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This is steak rolled and filled with fruits and nuts and served over a sauced paparadelle pasta or any other large pasta like penne, Rigatoni, or a Fetuuccini. Serve it with a good Chianti and taste the real Italy.

This can be made with any cut of good beefsteak. I prefer a "flat Iron" steak or "Flank Steak".




For the Braciole:

1½ cups milk
2 cups day-old Pugalese bread, cubed (1/2-inch), crust removed
2 hard-boiled eggs, coarsely chopped
¼ cup fresh flat leaf Italian parsley, chopped
¼ cup Parmigiano-Reggiano, freshly grated
¼ cup muscat raisins or any other dried raisin, cranberry,  currant or cherry
¼ cup toasted pine nuts
2 garlic cloves, finely chopped
2 pounds beef flat iron steak or flank steak, cut into 12 slices, each 1/2-inch thick
12 slices Prosciutto
¼ pound provolone cheese, cut into 1/4 x 1/4 x 2-inch sticks
salt to taste 
freshly ground black pepper


For the Sauce:
◼ 3 tablespoons extra-virgin olive oil
◼ 2 small yellow onions, chopped
◼ 2 garlic cloves, finely chopped
◼ 1 28-ounce can Classico® tomatoes or other crushed or other pureed tomatoes
◼ ½ cup red table wine
◼ 2 bay leaves
◼ Water rod if needed
◼ salt
◼ cayenne pepper to taste


1.  To make the stuffing, pour the milk into a medium bowl, add the bread cubes and let soak until the bread is very soft, 20 to 30 minutes.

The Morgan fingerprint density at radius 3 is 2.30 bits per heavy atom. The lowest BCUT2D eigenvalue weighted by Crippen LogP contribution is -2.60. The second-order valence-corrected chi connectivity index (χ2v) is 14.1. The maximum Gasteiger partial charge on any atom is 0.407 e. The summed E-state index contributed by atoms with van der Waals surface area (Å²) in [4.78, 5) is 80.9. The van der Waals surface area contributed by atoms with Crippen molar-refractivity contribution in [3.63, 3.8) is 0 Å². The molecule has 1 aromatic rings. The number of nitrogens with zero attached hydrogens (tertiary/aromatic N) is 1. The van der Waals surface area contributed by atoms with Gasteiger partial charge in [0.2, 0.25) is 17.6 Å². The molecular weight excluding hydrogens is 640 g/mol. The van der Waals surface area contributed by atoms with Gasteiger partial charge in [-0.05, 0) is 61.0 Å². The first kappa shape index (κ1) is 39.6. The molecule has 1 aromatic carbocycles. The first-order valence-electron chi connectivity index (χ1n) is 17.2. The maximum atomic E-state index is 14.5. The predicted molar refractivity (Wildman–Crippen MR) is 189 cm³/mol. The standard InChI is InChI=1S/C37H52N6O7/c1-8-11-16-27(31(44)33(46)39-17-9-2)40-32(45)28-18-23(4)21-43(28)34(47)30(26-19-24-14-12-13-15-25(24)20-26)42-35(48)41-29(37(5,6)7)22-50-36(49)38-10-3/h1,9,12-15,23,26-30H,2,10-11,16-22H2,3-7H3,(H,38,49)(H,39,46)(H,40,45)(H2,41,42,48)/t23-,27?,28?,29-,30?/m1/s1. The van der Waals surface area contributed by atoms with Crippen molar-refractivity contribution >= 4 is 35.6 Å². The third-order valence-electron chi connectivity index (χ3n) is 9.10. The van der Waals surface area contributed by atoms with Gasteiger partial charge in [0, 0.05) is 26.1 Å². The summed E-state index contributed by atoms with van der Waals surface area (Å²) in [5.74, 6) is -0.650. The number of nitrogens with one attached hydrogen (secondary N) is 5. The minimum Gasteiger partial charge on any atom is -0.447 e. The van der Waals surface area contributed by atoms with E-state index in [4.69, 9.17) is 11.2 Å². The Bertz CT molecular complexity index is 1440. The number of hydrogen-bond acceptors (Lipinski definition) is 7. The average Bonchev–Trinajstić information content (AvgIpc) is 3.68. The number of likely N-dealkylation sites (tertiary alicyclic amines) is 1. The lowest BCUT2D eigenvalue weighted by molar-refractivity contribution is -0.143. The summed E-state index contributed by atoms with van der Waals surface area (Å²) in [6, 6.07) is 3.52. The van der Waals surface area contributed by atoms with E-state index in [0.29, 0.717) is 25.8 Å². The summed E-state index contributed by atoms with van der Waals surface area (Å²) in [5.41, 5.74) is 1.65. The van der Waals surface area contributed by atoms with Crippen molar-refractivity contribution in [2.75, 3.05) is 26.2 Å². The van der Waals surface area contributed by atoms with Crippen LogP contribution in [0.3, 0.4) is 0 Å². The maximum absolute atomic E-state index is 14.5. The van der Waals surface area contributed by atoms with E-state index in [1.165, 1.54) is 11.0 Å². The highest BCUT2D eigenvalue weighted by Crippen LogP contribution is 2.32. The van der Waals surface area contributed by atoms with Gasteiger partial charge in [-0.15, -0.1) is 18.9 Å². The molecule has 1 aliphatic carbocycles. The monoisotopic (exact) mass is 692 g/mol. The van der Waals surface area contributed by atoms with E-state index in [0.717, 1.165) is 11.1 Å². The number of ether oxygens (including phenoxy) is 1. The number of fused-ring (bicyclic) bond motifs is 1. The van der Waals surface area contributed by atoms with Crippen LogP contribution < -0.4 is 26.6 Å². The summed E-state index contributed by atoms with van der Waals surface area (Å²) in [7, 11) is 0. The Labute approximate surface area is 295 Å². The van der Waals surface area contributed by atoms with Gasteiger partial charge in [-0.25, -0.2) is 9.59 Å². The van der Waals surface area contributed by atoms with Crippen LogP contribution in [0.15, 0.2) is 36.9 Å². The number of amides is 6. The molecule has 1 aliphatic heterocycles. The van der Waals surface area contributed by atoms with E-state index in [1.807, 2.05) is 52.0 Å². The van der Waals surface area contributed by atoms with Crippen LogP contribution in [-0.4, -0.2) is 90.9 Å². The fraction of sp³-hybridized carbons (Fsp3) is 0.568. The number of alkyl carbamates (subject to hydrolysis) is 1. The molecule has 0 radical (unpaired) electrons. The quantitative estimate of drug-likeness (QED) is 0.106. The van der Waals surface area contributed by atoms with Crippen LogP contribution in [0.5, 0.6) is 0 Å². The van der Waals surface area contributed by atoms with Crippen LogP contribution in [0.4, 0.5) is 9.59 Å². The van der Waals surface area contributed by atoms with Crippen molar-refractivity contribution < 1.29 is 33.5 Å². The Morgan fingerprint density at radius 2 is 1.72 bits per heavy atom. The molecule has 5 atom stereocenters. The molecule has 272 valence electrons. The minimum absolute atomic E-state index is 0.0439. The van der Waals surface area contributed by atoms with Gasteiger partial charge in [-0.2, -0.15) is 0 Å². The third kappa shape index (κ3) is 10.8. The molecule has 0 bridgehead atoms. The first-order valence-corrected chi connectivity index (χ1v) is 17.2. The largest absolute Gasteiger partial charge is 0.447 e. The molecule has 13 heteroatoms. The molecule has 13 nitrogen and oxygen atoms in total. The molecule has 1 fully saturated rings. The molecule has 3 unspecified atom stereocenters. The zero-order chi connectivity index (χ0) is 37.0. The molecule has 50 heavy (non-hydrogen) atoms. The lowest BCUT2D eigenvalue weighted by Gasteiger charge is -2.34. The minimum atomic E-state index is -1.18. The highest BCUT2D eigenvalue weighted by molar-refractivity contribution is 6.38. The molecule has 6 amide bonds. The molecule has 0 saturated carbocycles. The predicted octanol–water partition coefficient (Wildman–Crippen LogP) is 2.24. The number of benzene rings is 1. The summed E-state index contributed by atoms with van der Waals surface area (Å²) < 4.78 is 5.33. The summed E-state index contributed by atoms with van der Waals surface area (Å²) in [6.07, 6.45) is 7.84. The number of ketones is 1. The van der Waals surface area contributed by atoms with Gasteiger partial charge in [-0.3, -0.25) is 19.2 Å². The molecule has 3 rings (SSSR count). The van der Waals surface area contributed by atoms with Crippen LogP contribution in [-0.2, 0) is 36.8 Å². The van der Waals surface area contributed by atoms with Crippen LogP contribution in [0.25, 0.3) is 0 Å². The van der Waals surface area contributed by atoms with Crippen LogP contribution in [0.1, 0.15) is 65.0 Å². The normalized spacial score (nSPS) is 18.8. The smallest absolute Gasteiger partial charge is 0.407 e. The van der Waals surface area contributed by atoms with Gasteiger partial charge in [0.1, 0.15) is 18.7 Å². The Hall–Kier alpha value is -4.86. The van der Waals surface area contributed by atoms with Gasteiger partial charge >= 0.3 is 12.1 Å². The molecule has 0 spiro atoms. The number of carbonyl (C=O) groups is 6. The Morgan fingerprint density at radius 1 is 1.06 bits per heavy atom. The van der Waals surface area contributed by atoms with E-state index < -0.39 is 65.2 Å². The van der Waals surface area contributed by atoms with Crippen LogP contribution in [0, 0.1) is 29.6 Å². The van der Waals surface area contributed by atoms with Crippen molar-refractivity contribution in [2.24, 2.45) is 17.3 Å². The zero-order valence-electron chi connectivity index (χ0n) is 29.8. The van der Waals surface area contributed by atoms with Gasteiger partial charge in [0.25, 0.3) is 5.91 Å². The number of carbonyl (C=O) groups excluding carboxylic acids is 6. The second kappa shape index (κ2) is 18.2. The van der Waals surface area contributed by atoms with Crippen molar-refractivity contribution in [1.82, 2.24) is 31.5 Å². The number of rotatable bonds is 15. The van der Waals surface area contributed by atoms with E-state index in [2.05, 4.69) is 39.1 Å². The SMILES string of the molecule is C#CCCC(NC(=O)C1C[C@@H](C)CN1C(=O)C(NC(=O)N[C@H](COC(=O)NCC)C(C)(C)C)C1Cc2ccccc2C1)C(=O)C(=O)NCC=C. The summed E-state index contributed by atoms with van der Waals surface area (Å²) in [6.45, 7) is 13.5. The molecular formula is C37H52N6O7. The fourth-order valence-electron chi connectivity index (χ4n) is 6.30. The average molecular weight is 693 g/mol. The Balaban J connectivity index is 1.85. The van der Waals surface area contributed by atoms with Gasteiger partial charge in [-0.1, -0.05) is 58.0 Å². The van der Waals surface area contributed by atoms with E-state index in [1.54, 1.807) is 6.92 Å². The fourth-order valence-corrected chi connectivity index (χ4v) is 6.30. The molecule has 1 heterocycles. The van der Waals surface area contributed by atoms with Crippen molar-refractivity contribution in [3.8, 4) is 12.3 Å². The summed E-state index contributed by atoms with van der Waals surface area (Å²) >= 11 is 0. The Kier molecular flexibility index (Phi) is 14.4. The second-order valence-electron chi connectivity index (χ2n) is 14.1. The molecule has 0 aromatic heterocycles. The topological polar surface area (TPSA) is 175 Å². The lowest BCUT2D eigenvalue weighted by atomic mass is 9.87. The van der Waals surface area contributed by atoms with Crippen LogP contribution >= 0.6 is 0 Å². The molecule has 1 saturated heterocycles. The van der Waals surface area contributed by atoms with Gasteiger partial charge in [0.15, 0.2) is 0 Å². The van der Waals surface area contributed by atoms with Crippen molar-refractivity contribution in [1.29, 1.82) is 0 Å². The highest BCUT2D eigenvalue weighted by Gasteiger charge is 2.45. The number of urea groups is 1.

Drain the bread, squeeze out excess milk from the cubes with your hands and return it to the bowl. Stir in the chopped eggs, parsley, 
Parmigiano-Reggiano, raisins, pine nuts and garlic. Mix well and set aside. 

2.  Pound each slice of beef round to a thickness of about 1/4 inch. Arrange one of the pounded meat slices in front of you with one of the 
short sides closest to you. Top with a slice of prosciutto, and tap the prosciutto with the back side of a knife so it adheres to the beef. 
Spread 2 tablespoons of the stuffing along the edge of the meat closest to you, leaving a 1/2-inch border over the provolone, the fold 
the side borders in to overlap the edges of the stuffing. Roll into a compact roll about 4 inches long. Secure the end flap with a toothpick. 
Repeat with the remaining beef and stuffing, then season the rolls with salt and pepper. 

3.  To brown the braciole and start the sauce: Heat 3 tablespoons olive oil in a large, heavy casserole over medium heat. Stir in the onions 
and garlic and cook until the onion is wilted, about 5 minutes. Add as many of the braciole as will fit in a single layer and cook, turning the 
braciole as necessary, until golden on all sides, about 7 minutes. If necessary, repeat with any remaining braciole. Adjust the heat under the 
pan as necessary to prevent the beef from scorching. 

4.  Meanwhile, empty the tomatoes into a bowl and squeeze them with your hands until coarsely crushed , removing the cores as you do. 

5.  If necessary, return all the braciole to the casserole. Pour the wine into the casserole, bring to a boil, and cook until most of the wine 
has evaporated. Stir in the tomatoes. Add tomato paste and bay leaves and stir until paste in dissolved. Season lightly with salt and crushed 
red pepper, adjust the heat to simmering and cook, adding water necessary to keep the braciole completely submerged, until the beef is tender, 
about 3 hours. Remove the toothpicks before serving.


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